I like the idea of TCS, and I think that by and large I follow it in most situations, but I think years of childcare have given me a more pragmatic streak than it allows. I have no regrets and will freely admit that I have bodily carried in children from the playground when our time was up because A) they were about to get run over by the horde of older kids that were going to start pouring through the playground doors at any minute, and B) I was required by law to maintain proper child to adult ratio in the class, which meant that I didn't have the luxury of continuing the conversation for as long as I would have liked. Believe it or not, after one or two times of this happening, almost all the kids started respecting that when it was time to come in, it was time to come in...and we teachers learned to respect the kids by giving them ample warning time, and involving them in a going in routine (put away ride on toys, play ring around the rosy or london bridge, and then do log rolls or somersaults down the ramp to the door. Even the kids who didn't regularly participate knew the sequence, so they weren't rudely yanked away from their games with no warning).
I take children's feelings and individuality VERY seriously, but from my perspective part of that means teaching them (again, in an age-appropriate and non-violent manner) how to take me seriously as well. Different people are going to have different tolerance levels--and this includes kids AND adults. As adults, it's our responsibility to own our levels, and to do the self-exploration necessary to know what they are and question ourselves enough to learn how to be as flexible as possible...but *also* to know when we've reached our limit, to not lie to kids that we have, and to honor that limit.
It's a lot easier to do this as a provider, I think, and I am well aware that none of those kids had their primary bond to me. But I *can* tell you that after getting to know them and loving them, the children in my toddler classes loved me too, and trusted me, and did not fear me--and knew that I was there to protect and love them in return. I don't feel that having simple, communicated expectations and enforcing them affected them negatively--in fact, my kids were often the calmest (calmer than the preschool and pre-K kids!) during fire drills and during the earthquake that we experienced, because they knew I would not ask them to do something unless I meant to enforce it, and because I intended to keep them, our equipment, their friends, or the teachers safe. We also enjoyed a relatively stress free and extremely calm classroom (which is hard to do with tods) because teachers and kids were encouraged and helped to communicate their limits and boundaries, and those limits and boundaries were expected to be honored.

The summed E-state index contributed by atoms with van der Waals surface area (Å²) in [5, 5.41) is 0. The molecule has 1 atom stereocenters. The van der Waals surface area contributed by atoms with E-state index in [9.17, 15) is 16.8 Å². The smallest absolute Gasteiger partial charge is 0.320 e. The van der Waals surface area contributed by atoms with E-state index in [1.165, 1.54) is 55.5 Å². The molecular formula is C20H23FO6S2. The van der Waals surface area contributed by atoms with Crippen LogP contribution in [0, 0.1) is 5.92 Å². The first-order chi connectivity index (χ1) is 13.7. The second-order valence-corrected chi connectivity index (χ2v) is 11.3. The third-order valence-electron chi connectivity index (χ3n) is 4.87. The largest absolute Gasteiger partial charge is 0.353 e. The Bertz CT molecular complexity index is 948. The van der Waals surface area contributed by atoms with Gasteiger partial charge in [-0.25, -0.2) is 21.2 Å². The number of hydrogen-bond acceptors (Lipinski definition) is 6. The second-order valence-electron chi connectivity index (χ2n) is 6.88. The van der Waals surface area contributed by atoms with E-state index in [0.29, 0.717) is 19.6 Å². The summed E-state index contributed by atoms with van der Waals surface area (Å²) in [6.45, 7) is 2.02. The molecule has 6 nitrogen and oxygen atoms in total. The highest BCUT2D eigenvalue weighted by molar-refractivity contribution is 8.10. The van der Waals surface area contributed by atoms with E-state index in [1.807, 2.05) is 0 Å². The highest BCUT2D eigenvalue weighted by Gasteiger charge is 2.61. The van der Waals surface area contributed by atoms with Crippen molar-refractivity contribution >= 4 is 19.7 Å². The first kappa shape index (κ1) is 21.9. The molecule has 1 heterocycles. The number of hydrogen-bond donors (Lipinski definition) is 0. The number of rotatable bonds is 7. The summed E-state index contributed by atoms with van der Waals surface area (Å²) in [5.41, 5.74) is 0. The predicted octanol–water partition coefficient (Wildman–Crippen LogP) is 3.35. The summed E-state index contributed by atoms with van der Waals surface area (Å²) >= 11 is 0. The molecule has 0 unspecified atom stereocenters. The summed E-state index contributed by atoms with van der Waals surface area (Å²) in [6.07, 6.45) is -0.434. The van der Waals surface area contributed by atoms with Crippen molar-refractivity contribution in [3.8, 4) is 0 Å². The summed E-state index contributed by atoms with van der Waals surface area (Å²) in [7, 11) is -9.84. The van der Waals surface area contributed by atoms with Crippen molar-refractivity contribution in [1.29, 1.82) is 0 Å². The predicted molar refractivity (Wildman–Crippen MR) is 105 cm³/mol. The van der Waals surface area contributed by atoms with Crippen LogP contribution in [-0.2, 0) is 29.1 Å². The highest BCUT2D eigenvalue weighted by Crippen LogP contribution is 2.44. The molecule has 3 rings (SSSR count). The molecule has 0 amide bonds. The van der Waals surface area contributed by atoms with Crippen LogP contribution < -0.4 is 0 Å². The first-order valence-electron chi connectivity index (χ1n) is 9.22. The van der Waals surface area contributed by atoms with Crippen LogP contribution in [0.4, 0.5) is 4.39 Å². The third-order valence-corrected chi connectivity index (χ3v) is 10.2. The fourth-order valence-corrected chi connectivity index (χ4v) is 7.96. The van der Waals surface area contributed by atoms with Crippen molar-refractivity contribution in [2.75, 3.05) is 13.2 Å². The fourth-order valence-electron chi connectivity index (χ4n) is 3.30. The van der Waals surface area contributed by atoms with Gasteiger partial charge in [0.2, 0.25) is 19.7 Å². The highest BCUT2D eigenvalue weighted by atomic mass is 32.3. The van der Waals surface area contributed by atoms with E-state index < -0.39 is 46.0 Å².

Not sure if this was helpful or not, but my point is that sometimes I think that kids do need some help to get things done, and I don't think parents should be made to feel guilty or inadequate for having to sometimes enforce rules or expectations, or if negotiation comes to a stalemate. It happens in the workplace, it happens with our system of laws, it happens within relationships, and sometimes a toddler isn't going to get his/her way. To not get them used to occasionally doing something that's not completely fun or is a tiresome step in order to be able to DO something fun is crueler in the long run, at least in my opinion.
But if there are some people who can make 100% negotiation and 0% enforcement work for them, more power to you!
I don't deny that there probably are people who can/will/should handle things differently than me!
Sorry for the rambling, I'm a windbag by nature, and getting ready to pop (due date next week, yay!) isn't helping. As always, your mileage may vary. ;>